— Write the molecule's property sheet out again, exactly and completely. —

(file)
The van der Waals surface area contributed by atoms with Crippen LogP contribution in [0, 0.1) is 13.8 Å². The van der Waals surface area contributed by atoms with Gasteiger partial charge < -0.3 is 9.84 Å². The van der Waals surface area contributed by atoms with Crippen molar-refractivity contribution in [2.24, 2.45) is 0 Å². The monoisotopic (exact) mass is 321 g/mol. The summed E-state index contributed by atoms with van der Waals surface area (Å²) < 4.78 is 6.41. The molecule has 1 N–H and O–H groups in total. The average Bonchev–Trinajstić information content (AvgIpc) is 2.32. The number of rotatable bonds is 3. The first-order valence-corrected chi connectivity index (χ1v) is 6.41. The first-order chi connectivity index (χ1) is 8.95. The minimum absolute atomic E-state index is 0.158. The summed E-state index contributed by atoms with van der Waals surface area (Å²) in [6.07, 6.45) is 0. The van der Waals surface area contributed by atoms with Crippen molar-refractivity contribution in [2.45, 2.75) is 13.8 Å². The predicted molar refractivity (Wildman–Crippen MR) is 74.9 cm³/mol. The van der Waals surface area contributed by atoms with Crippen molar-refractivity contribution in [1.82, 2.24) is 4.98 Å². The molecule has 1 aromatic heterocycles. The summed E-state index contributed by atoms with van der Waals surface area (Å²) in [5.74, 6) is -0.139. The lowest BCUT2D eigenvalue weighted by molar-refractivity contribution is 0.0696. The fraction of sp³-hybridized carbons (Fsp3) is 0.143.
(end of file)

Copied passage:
The van der Waals surface area contributed by atoms with Crippen LogP contribution in [0, 0.1) is 13.8 Å². The van der Waals surface area contributed by atoms with Gasteiger partial charge < -0.3 is 9.84 Å². The van der Waals surface area contributed by atoms with Crippen molar-refractivity contribution in [2.24, 2.45) is 0 Å². The monoisotopic (exact) mass is 321 g/mol. The summed E-state index contributed by atoms with van der Waals surface area (Å²) < 4.78 is 6.41. The molecule has 1 N–H and O–H groups in total. The average Bonchev–Trinajstić information content (AvgIpc) is 2.32. The number of rotatable bonds is 3. The first-order valence-corrected chi connectivity index (χ1v) is 6.41. The first-order chi connectivity index (χ1) is 8.95. The minimum absolute atomic E-state index is 0.158. The summed E-state index contributed by atoms with van der Waals surface area (Å²) in [6.07, 6.45) is 0. The van der Waals surface area contributed by atoms with Crippen molar-refractivity contribution in [2.45, 2.75) is 13.8 Å². The predicted molar refractivity (Wildman–Crippen MR) is 74.9 cm³/mol. The van der Waals surface area contributed by atoms with Crippen molar-refractivity contribution in [1.82, 2.24) is 4.98 Å². The molecule has 1 aromatic heterocycles. The summed E-state index contributed by atoms with van der Waals surface area (Å²) in [5.74, 6) is -0.139. The lowest BCUT2D eigenvalue weighted by molar-refractivity contribution is 0.0696. The fraction of sp³-hybridized carbons (Fsp3) is 0.143.